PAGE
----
I just celebrated my one-year anniversary of living in Madison, Wisconsin, after leaving Brooklyn, New York. At the moment I'm watching the squirrels tear across the roof in front of my office ? my office! I couldn't say that about our old one-bedroom.
There are things I miss ? my favorite sushi restaurant, the pottery studio at Long Island University, friends, style, the pace and hunger ? but Madison has been terrific. If you ask for a doggie bag at a restaurant, you are handed the container to do it yourself. The lead story on local news is dependably about the Badgers, either football or hockey. People arrive at movie theaters right at the exact time the movie is supposed to start. There are places like Grampa's Gun Shop. Cheese curds are actually good. And this town has been so nice, encouraging and generous to a transplanted, first-time novelist.
Last week I read at the Wisconsin Book Festival. I felt like a hometown gal. I shared the stage with the Heidi Julavits, novelist and editor of The Believer, and Michelle Wildgen, novelist and editor of Tin House. I am the editor of nothing, but I was flattered to be in their company. Both were lovely and very impressive. I enjoyed the reading probably foremost because it was on a stage that made the audience dim (I mean hard to see, not obtuse) and I could hide behind the massive podium.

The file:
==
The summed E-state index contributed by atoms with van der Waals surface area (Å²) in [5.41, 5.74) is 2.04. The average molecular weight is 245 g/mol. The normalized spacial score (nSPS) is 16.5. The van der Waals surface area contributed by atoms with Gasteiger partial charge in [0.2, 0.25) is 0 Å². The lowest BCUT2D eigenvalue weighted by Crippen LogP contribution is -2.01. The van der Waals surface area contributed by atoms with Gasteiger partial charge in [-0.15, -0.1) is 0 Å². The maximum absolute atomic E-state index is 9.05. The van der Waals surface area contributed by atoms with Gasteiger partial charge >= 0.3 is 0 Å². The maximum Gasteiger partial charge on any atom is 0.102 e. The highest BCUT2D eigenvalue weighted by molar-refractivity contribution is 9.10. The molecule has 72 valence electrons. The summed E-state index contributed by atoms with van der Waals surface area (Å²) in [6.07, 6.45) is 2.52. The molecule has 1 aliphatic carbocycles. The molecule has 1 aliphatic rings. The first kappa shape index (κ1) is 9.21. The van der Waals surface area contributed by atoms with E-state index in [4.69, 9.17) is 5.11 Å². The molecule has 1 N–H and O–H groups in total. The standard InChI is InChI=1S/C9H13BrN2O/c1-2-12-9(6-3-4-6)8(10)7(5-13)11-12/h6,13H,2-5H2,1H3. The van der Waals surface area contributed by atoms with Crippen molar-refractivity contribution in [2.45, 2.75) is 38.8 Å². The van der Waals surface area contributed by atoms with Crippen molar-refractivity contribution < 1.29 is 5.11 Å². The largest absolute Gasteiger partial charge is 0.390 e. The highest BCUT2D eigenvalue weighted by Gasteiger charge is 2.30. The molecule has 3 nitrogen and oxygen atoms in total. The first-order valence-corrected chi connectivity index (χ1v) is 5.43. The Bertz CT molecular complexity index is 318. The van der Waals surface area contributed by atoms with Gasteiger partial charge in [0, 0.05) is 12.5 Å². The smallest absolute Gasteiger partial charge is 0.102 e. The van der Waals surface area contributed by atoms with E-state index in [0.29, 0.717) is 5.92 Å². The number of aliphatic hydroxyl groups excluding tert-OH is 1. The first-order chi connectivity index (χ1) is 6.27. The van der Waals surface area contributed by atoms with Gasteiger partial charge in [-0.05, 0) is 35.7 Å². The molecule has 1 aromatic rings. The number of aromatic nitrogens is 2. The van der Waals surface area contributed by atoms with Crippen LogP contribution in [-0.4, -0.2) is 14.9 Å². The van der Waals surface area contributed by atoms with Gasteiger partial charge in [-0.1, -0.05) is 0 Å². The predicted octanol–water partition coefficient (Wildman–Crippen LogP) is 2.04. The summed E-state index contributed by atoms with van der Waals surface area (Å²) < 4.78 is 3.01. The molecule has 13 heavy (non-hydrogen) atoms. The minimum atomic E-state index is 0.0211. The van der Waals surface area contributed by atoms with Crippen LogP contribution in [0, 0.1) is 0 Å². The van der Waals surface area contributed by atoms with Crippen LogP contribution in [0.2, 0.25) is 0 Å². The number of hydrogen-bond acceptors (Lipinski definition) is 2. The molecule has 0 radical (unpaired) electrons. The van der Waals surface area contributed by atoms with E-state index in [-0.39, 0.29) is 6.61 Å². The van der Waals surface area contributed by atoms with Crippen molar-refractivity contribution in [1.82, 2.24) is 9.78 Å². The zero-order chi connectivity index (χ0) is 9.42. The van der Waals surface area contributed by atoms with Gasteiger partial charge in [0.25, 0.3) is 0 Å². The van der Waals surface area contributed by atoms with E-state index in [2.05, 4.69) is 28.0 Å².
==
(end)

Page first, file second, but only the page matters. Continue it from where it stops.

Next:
It was a nasty night in Madison, a rain and snow combo, cold and windy, so I was doubly grateful to the crowd that showed up. My husband’s uncle and cousin drove in from Chicago, which was very sweet and supportive of them. They arrived bearing the marvelous gift of a fondue set. I have such fond seventies memories of my sisters and I frying chunks of meat in hot bubbling oil, which usually meant my parents were going out and we could watch as much TV as we wanted (including the ever creepy Fantasy Island. Remember the one where the devil was on?). Needless to say, I'm excited envisioning a three course fondue meal: cheese, oil, chocolate, though I may be eating is alone since my husband, who has no such childhood associations, says it sounds kind of gross.
Now that the end of daylight savings has sounded its gong, I'm going into hibernation.